Hillary Clinton’s looming presidency


She would have been an odds-even prospect at best. Against Trump, she is the overwhelming favourite
 
Ed Luce column©Matt Kenyon
 
 
Here is a very modest test of your imagination. It is December and Hillary Clinton is the president-elect. Not only did she beat Donald Trump but the Democrats retook the Senate and cut the Republican majority in the House of Representatives. The US is gearing up for a third Clinton White House — or is it a third Obama term? Moreover, she will start on very low expectations. Whatever she can squeeze out of a horribly poisoned environment will be a bonus.
 
True, her dignity is in tatters. Mr Trump made sure of that in what was the most vicious general election ever. His supporters will remain undyingly hostile. But in today’s climate it is about as good as you get. Mrs Clinton has been handed a bunch of lemons. Her job is to make lemonade.
 
Too much of a stretch? It should not be. Bernie Sanders’ emphatic caucus victories in Washington state, Alaska and Hawaii on Saturday night are a reminder that Mrs Clinton remains distrusted by much of her party’s base. But she is still firmly on course for the Democratic nomination. Moreover, most senior Republicans have all but written off the next White House. Their goal in 2016 is damage limitation. If Mr Trump wins a majority of
delegates, they will have to hold their noses and live with him. But most would prefer to be defeated with Ted Cruz on the ticket.
 
To say there is no love lost between Mr Cruz and his colleagues is an understatement . But that is not the point. Either Mr Trump or Mr Cruz would go down to Mrs Clinton in November.
 
Only Mr Cruz would keep the Republican Party intact. Furthermore, unlike Mr Trump, Mr Cruz is a conventional, if extreme, ideologue. His defeat would dispel the myth that Republicans keep losing because they fail to choose true conservatives. The scene would be set for someone like Paul Ryan, the Speaker of the House, to recapture the White House in 2020.
 
In reality, however, this is likelier to be a contest between Mrs Clinton and Mr Trump. What a fight it will be. For opposition researchers — the “oppos” whose living it is to dig up whatever dirt they can find — a Clinton-Trump ticket is an election made in heaven. Never before in US politics have two such well-documented figures come face to face.

Mr Trump has been a household name in New York since the late 1970s when he began to play the local tabloids. Mrs Clinton has been a national figure since 1992, when she first came to attention as the Arkansas governor’s ambitious wife. The “vast rightwing conspiracy” against Mrs Clinton has been up and running for more than two decades. The string of Trumpian nightclub photo-ops goes back four decades. Mr Trump would be the first nominee whose spouse, Melania, has posed nude in a magazine. That would be a first for a prospective First Lady. Mrs Clinton would be the first nominee whose husband has had sexual encounters in the Oval Office. Could you invent this?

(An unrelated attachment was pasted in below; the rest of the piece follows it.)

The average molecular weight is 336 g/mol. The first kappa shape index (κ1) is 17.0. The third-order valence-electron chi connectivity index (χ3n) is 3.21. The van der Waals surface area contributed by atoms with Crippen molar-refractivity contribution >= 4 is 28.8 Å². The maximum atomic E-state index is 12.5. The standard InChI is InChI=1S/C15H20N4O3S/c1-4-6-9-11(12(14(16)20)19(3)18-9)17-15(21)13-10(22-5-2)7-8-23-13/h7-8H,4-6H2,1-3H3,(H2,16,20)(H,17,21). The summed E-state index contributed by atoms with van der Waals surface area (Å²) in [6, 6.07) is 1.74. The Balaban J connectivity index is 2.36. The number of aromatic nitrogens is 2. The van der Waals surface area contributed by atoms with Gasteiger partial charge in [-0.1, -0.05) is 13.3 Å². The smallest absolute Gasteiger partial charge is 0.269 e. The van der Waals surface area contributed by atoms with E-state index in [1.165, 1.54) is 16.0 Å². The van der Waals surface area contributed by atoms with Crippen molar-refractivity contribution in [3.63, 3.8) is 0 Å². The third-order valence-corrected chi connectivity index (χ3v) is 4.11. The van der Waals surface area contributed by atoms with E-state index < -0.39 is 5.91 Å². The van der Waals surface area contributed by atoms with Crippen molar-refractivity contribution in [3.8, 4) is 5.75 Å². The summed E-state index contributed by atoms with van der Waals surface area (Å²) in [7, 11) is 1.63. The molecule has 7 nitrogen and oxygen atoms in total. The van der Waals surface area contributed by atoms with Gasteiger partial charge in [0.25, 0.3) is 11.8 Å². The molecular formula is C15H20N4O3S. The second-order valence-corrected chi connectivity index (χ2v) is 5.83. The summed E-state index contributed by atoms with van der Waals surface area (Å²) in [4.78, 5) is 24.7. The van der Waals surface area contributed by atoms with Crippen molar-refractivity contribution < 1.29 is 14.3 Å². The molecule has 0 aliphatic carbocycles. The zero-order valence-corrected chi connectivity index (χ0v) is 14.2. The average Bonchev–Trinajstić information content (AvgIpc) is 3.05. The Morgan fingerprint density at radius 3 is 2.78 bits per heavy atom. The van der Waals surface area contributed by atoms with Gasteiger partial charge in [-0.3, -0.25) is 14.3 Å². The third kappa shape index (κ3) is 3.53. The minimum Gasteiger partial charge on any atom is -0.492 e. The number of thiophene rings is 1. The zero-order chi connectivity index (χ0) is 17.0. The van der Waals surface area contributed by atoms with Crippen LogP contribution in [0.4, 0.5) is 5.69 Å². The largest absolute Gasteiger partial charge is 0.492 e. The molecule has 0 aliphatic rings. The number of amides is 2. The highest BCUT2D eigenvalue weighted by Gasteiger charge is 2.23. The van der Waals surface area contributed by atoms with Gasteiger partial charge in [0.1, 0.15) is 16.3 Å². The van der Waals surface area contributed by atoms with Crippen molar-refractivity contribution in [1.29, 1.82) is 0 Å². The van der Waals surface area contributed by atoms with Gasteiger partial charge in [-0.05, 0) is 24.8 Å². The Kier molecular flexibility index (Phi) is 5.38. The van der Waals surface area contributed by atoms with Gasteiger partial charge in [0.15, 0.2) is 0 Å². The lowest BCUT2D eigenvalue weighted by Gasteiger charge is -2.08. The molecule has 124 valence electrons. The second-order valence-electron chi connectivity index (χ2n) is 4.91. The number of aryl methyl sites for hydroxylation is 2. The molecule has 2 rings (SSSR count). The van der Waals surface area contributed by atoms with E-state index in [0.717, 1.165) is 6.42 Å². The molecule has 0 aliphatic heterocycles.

In truth, Mrs Clinton will be blessed in her opponent. In any other situation, she would have entered the 2016 election as an odds-even prospect at best. With Mr Trump, she is the overwhelming favourite. Fifty-six per cent of Americans disapprove of Mrs Clinton — and an even larger share distrust her. No one has ever made it to the White House with negative trust numbers. But luck is on her side. Among a field of candidates with higher ratings than Mrs Clinton, Republicans have singled out the only one whose numbers are far worse. Two-thirds of Americans disapprove of Mr Trump. Moreover, women disapprove of him by far larger margins. Since women vote in higher numbers than men (even angry white men), this ought to doom Mr Trump’s chances.
 
Could these numbers be wrong? Of course. It is human beings who vote in elections, not pieces of data. But primary voters are more volatile — and extreme — than general electorates. A pollster’s chances of mis-forecasting the Iowa caucus, for example, are far higher than miscuing in the general.
 
For Mrs Clinton, the most critical number is Mr Obama’s approval rating. This has been creeping up steadily for the past few months and now hovers at around 50 per cent. If it stays there, Mrs Clinton is set fair. It will dictate that she ensures there will be no crack of daylight between her and the sitting president before November 8. There are many areas, most notably foreign policy, where Mrs Clinton differs with Mr Obama . She has a more activist vision of US diplomacy and would have fewer qualms about asserting military power in Syria and elsewhere. She has said she does not want her grandchildren to grow up in a China-dominated world.
 
But all that can wait until January. Mr Obama is itching to campaign on Mrs Clinton’s behalf — and she will need his help to bring out the African Americans, the Hispanics, the young and the progressives. As I say, it will be a vicious battle that will bring little credit to democracy.
 
Mrs Clinton still lacks a coherent message and most Americans distrust her. A large minority hates her. Mr Trump will channel that raw sentiment. Long after he has been defeated — and the spectre of a Trump administration dispelled — his army of supporters will live on. That genie is out of the bottle. Mrs Clinton will finally have achieved her ambition. But the age of extreme incivility will be only just beginning.

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